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While passing the measurement volume, the chromophore attached to the protein of interest emits very view photons. In solution about 5 of them are detected. The number of photons depend on the quantum efficiency of the chromophore, the size of the measurement volume and the diffusion constant of the protein  dye complex. To detect the photons very sensitive photon counting detectors are required. Typically Avalanche Photo Detectors (APD) are used. Adding all pulses created by photons in one time window (binning) gives traces of random noise, representing the fluorescence fluctuations within the measurement volume. You can use our FCS data viewer and view raw data acquired with a Carl Zeiss ConfoCor 2 system to see the single photon events detected during one experiment. 
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To determine the hidden time structure of the fluctuation signal the autocorrelation function of the measured data is calculated. The autocorrelation function transforms the data from the measured time domain (=how long it took to acquire the data) to the correlation time domain (=how fast the fluctuations are, e.g. how long a molecule stayed in the confocal volume). It extracts the average behavior of ensembles from the random behavior of individual molecules. In essence, the correlation function is a "memory" function that measures how long a signal stays the same over time. To calculate the autocorrelation function, one compares the measured data with a timeshifted version (the lag time τ) of itself. If there is no timeshift, both data traces are identical  the correlation is high. If the shift is large, the two traces are very different  the correlation is low (this is true as long as the signal has no periodicity). Mathematically this comparison is done by integration over the measurement time t from start of the experiment (t = 0) to it's end (t = T, T = total measurement time). The result is the autocorrelation function for one given lag time τ: The second term is an alternative spelling of the integral often used in FCS literature. The measured intensity can be described as a constant term plus fluctuations, resulting in an alternative form of the autocorrelation function: It is common to normalize the autocorrelation function: The information about the measured fluctuations is contained in δI(t). The constant term I reduces the signal. Thus it is important to increase δI(t) (e.g. reducing measurement volume) and decrease I (e.g. reducing background fluorescence). The term "+1" is sometimes omitted. 
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There are typically two basic pieces of information that can be gleaned from the correlation function: the average time it takes for a molecule to move through the focal volume, and the number of particles in the focal volume. For simple diffusion in two and three dimensions, this relationship is given as follows: Here τ_{d} is the average time required for a molecule to traverse the radial dimension of the focal volume, γ is a shape factor for the focal volume, N is the average number of molecules in the focus, and r is the ratio between the axial and radial dimensions of the focal volume. Often the ratio γ/N is referred to as G(0) because it describes the amplitude of the correlation function at zero time lag. The diffusion time is directly related to the radial dimension of the focal volume as follows: Here ω_{0} is referred to as the "beam waist" of the focal volume. It is related to the full width half maximum (FWHM) as follows: This analysis assumes a 3D Gaussian laser focus. This is a good approximation only for a small pinhole (see above). Mathematically this focal shape is given as follows: Please try our FCS simulator (link in right margin) to explore how this method works in more detail.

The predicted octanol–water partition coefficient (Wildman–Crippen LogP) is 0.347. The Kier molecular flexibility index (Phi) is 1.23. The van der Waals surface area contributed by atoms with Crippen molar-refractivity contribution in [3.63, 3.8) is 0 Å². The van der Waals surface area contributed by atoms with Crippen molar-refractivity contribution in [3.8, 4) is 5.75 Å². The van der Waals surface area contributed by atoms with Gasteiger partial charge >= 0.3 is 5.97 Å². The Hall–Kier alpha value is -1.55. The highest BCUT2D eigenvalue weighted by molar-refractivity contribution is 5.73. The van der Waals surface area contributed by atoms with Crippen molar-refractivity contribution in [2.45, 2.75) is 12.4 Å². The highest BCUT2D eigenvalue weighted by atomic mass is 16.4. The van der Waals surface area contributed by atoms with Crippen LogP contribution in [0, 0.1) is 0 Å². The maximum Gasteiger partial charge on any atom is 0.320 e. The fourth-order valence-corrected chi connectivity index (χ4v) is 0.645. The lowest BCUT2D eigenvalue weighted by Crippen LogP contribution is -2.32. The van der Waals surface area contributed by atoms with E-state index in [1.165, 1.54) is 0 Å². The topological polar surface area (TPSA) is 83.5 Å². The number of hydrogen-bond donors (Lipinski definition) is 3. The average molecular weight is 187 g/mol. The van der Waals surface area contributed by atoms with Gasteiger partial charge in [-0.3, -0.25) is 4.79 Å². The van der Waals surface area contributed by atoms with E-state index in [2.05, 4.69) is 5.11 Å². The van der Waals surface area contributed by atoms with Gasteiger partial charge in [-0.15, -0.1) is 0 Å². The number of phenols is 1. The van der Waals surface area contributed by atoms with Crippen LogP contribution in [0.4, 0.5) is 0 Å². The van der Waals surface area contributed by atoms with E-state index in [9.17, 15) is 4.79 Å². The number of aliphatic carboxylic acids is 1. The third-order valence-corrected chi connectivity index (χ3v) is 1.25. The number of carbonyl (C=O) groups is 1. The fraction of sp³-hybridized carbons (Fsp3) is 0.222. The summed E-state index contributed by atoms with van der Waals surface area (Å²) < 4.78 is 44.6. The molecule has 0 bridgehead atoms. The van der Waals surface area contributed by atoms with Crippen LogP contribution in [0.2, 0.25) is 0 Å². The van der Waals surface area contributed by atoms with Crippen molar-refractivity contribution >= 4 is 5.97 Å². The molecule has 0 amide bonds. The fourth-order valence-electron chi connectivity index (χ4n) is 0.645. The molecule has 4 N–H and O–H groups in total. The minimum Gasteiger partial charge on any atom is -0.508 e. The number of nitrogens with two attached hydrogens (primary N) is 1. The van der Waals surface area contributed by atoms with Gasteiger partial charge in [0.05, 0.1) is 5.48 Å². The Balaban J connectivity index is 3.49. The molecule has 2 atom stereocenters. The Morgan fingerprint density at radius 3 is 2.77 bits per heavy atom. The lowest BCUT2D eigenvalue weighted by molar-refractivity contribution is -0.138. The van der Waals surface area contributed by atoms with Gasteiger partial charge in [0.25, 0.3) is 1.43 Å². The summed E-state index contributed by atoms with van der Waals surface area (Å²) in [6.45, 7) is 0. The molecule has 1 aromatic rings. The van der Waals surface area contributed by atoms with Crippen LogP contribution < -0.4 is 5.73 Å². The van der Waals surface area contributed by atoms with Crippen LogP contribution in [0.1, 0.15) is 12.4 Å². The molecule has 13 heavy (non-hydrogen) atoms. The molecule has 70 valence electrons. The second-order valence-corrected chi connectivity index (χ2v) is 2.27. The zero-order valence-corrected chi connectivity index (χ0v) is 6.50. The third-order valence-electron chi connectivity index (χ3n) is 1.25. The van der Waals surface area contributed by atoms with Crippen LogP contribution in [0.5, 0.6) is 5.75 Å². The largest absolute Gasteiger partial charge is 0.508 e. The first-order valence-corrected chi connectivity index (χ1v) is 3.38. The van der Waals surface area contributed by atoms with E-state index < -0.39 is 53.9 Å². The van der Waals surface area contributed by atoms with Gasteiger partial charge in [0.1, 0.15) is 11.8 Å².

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Given the simple relationship between the correlation function amplitude and the average number of particles, it seems straightforward to immediately calculate the particle concentration. All that is missing is the volume of the focus, right? Unfortunately, the answer is not that simple. Theoretically, the volume of the focus is given by the integral of the 3D Gaussian laser focus as follows: Here we already run into problems. In principle, the z_{0} parameter in the above equation can be determined from the axial/radial ratio defined above, but in practice, this measurement is only weakly sensitive to the actual axial dimension of the focus. In fact, recent papers (Hess and Webb) recommend fixing this parameter to a value of 5 in the analysis. The rational for this lies in the poor z resolution inherent to optical measurement techniques. During the fluctuation measurement, the changes in intensity as the molecule moves radially are much greater than those accompanying axial motion. As a result, one can essentially omit information about the third dimension from FCS analysis and still get reasonable results. Further complications are given by the nature of the correlation amplitude measurement itself. While FCS is uniquely sensitive to the fluctuations of single molecules, its amplitude is notoriously dependent on background fluorescence intensity. In fact, every confocal measurement has significant amounts of out of focus light that contaminate every measurement. Since this light spreads from the focal volume in a diffuse way, it contains essentially no fluctuations and as a result is similar to background. This significantly reduces the apparent correlation amplitude and results in an overestimation of the concentration observed or conversely an underestimation of the apparent focal volume. The only way to accurately calibrate the concentration is to perform a titration from a known dye concentration. We typically use fluorescein in 0.1 M NaOH which has an extinction coefficient of 75,000 M^{1} cm^{1}. The concentration can be accurately measured using a UV/Vis spectrophotometer in the uM concentration range. Subsequent careful dilutions allow for calibration of the confocal volume for FCS measurements. In our hands this method yeilds a focal volume approximately 2.3 times larger than that obtained using the measured beam waist and an axial to radial ratio of 5.